Dumfries and Galloway has 286 hillforts, dating from the Iron Age.
Once thought to be defensive structures, new discoveries indicate that they were communal meeting places for surrounding farmsteads.
The Atlas of Hillforts shows there were hillforts near Carminnows, on the banks of the Deugh and at Stroanfreggan.
Polmaddy was a ferm-toun or farming vilage, with records dating back to 1505. The Forestry Commission now own the land and have preserved the remains for visitors.
From their website:
"In a clearing at Castlemaddy Woods, you can explore the remains of Polmaddy, a traditional Galloway ferm-toun, (farming village). Changes in farming during the 18th and 19th centuries led to the abandonment of many such small farm villages in this area.
By the 19th century, the 1st edition Ordnance Survey 6-inch map (published in 1853) records Polmaddy as in ruins.
The earliest known records date Polmaddy to the 16th century. In 1505, William McClelland, Laird of Bomby, owned it. King James IV gave Polmaddy to James Hepburn in 1511. By 1541, however, it had returned to the McClelland family; recorded in the will of Thomas McClelland, William's grandson.
In the 1700s, landlords began to make changes to the way they used the land. They were looking to modernise and so introduced new agricultural machinery and farming practices. Called improvements, these changes aimed to increase productivity and make more profit.
The General Inclosure Act of 1801 allowed landlords to join the land of the small tenant farmers to make larger cattle or sheep farms. This was another element of the improvements. It meant often evicting the small scale tenant farmers, such as those living at Polmaddy.
The situation leading to Polmaddy's abandonment in the early 1800s is unknown. It is more than likely, however, that it was a victim of the improvements.
In 1971, the Forestry Commission (FC) bought the land where Polmaddy stood. A local, (Mr Ansell), informed the FC of the presence of the ferm-toun. The Commission decided to protect the well-preserved remains and make it accessible to the public.
A survey of the site and a small scale excavation informed the plans to protect it. The fieldwork identified a variety of structures including several houses and byres. A byre would have held animals or crops.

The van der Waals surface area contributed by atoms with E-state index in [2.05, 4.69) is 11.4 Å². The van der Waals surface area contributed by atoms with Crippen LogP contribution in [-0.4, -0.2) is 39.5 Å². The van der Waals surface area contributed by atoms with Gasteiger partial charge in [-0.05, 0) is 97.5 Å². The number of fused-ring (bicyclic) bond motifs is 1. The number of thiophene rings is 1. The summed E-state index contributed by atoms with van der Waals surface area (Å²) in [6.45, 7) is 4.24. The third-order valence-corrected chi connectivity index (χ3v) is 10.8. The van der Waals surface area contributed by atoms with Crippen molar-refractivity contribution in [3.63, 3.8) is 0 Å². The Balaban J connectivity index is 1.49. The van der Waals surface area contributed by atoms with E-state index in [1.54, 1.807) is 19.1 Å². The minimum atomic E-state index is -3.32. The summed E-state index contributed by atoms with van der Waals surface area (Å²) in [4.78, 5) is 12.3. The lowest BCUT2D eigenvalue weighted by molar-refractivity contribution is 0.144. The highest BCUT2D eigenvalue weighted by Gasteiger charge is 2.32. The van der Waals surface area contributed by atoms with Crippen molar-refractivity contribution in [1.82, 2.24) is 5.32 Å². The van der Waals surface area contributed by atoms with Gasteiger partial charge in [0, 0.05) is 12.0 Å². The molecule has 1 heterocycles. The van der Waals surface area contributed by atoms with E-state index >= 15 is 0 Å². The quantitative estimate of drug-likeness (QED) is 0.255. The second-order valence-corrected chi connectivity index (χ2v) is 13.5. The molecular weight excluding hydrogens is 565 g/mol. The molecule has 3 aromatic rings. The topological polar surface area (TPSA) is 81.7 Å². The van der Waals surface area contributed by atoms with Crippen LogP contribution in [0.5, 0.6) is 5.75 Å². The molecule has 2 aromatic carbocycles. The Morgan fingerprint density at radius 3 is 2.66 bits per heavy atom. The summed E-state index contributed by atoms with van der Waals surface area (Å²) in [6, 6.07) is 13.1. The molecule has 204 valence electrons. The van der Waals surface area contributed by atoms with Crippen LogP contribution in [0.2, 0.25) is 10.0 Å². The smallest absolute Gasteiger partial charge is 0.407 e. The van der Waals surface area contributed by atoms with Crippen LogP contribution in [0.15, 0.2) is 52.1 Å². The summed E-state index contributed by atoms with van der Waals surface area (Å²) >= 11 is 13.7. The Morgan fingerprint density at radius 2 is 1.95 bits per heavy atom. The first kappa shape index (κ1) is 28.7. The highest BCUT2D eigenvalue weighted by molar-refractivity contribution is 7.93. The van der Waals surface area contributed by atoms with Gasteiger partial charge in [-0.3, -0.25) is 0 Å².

Unusually, four houses are grouped together, two semi-detached houses on either side of a small street. There were six corn-drying kilns on the site. These would have dried the crops brought in from the fields, farmed in the surrounding area. The corn would then have gone to the mill.
The mill was water-powered. The water was carried down from the nearby Polmaddy burn to the mill pond. This was done via a wide, stone lined channel, called a lade. The sluice gate controlled the supply of water stored at the mill pond. Opening the gate allowed water to run to the mill, turning the waterwheel, which then turned a large grinding stone that ground the grain.
Investigate the remains of Polmaddy ferm-toun and you will discover one building slightly larger than the others. This is the old mill, connected through local legend to the outlaw king Robert the Bruce. In 1307, during the Scottish Wars of Independence against the English, Robert hid in the hills of Galloway. Legend says that he took refuge at the miller's house in Polmaddy before his victory against the English at Glentrool. Later, when he was king of Scotland, he rewarded the miller by giving him the ownership of the mill.
The earliest historic reference to a mill at Polmaddy is over three hundred years later. It is marked on Pont's map published in 1654. Esther Mackormack of Barlae had the rights to the mill in 1697.
Tenant farmers were thirled, meaning legally bound, to have their grain ground into meal at the local mill. They had to pay a portion of the grain for the privilege. This was often not popular. One of the types of crops the farmers grew was bere barley, frequently used to make ale. Unusually for a small 'ferm toun', Polmaddy had its own inn, called Netherward. Located on the main road from Kirkcudbright to Ayr, it was a place for weary travellers to get some refreshment."
Canmore's Polmaddy entry.
The history of the village can be traced back to at least 1635, when Charles I granted a charter to Robert Grierson of Lag, making the Kirktoun of Carsphairn into a Burgh.
In 1671 the charter was renewed by Charles II and Carsphairn was entitled to elect bailies, build a tolbooth, erect a cross, create burgesses, have a weekly market, and have two annual fairs. It is possible that the current day Show is a relic of the charter.
The local area around Carsphairn and other nearby villages have contributed much to the history of Scotland and no more so than amongst the Covenanters during the period of the Restoration (1660) and the Revolution of 1688/9.